Learn More
We sought to describe cerebrovascular responses to incremental exercise and test the hypothesis that changes in cerebral oxygenation influence maximal performance. Eleven men cycled in three conditions: 1) sea level (SL); 2) acute hypoxia [AH; hypobaric chamber, inspired Po(2) (Pi(O(2))) 86 Torr]; and 3) chronic hypoxia [CH; 4,300 m, Pi(O(2)) 86 Torr]. At(More)
Using an exercise device that integrates maximal voluntary static contraction (MVC) of knee extensor muscles with dynamic knee extension, we compared progressive muscle fatigue, i.e., rate of decline in force-generating capacity, in normoxia (758 Torr) and hypobaric hypoxia (464 Torr). Eight healthy men performed exhaustive constant work rate knee extension(More)
The purpose of this study was to determine whether cycling time trial (TT) performance differs between hypobaric hypoxia (HH) and normobaric hypoxia (NH) at the same ambient PO2 (93 mmHg, 4,300-m altitude equivalent). Two groups of healthy fit men were matched on physical performance and demographic characteristics and completed a 720-kJ time trial on a(More)
There is an expectation that repeated daily exposures to normobaric hypoxia (NH) will induce ventilatory acclimatization and lessen acute mountain sickness (AMS) and the exercise performance decrement during subsequent hypobaric hypoxia (HH) exposure. However, this notion has not been tested objectively. Healthy, unacclimatized sea-level (SL) residents(More)
Carbohydrate supplementation (CHOS) typically improves prolonged time-trial (TT) performance at sea level (SL). This study determined whether CHOS also improves TT performance at high altitude (ALT; 4,300 M) despite increased hypoxemia and while in negative energy balance (approximately 1,250 kcal/day). Two groups of fasting, fitness-matched men performed a(More)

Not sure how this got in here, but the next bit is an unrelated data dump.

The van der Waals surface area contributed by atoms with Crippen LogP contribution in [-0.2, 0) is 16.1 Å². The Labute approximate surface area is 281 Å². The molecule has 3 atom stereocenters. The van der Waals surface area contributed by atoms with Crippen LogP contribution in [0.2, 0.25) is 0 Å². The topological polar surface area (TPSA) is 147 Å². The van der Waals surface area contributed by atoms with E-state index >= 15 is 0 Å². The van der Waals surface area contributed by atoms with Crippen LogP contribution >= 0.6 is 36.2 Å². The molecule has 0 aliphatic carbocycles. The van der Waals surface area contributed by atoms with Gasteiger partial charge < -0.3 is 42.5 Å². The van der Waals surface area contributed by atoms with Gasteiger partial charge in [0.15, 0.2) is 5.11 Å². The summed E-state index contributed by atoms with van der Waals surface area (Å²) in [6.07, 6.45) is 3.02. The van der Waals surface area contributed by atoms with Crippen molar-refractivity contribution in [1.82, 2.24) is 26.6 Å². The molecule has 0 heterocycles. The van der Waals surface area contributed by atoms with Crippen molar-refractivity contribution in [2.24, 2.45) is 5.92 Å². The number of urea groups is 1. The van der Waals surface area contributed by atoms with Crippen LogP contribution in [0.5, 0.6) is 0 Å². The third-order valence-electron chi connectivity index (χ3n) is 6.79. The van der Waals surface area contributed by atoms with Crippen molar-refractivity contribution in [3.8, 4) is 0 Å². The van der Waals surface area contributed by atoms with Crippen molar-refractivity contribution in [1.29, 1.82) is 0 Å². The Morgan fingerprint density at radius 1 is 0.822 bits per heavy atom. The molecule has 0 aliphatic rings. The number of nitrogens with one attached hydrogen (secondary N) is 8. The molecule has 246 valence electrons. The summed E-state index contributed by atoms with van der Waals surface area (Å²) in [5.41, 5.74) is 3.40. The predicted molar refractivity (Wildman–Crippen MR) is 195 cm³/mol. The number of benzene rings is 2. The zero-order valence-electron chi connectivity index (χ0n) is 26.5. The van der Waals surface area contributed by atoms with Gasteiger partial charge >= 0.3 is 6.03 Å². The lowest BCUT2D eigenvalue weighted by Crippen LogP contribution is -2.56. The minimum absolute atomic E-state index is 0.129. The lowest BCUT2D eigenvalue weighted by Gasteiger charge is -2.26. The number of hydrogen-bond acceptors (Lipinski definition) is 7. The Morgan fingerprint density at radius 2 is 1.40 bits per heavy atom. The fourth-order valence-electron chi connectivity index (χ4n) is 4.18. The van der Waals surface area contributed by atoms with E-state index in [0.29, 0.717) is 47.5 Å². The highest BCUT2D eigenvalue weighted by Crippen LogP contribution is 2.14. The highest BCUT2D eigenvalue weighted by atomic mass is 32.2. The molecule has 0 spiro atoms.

Recently, we reported that, at similar voluntary force development during static submaximal intermittent contractions of the adductor pollicis muscle, fatigue developed more slowly in women than in men under conditions of normobaric normoxia (NN) (Acta Physiol Scand 167: 233-239, 1999). We postulated that the slower fatigue of women was due, in part, to a(More)
PURPOSE To investigate the effects of prolonged hypoxia and antioxidant supplementation on ventilatory threshold (VT) during high-altitude (HA) exposure (4300 m). METHODS Sixteen physically fit males (25 +/- 5 yr; 77.8 +/- 8.5 kg) performed an incremental test to maximal exertion on a cycle ergometer at sea level (SL). Subjects were then matched on(More)
Hypoxia often causes body water deficits (hypohydration, HYPO); however, the effects of HYPO on aerobic exercise performance and prevalence of acute mountain sickness (AMS) at high altitude (ALT) have not been reported. We hypothesized that 1) HYPO and ALT would each degrade aerobic performance relative to sea level (SL)-euhydrated (EUH) conditions, and(More)
PURPOSE This study tested the hypothesis that antioxidant supplementation would attenuate plasma cytokine (IL-6, tumor necrosis factor (TNF)-alpha), and C-reactive protein (CRP) concentrations at rest and in response to exercise at 4300-m elevation. METHODS A total of 17 recreationally trained men were matched and assigned to an antioxidant (N = 9) or(More)
This study determined the effectiveness of 6 days (d) of staging at 2200 m on physiologic adjustments and acute mountain sickness (AMS) during rapid, high-risk ascent to 4300 m. Eleven sea-level (SL) resident men (means +/- SD; 21 +/- 3 yr; 78 +/- 13 kg) completed resting measures of end-tidal CO(2) (Petco(2)), arterial oxygen saturation (Sao(2)), heart(More)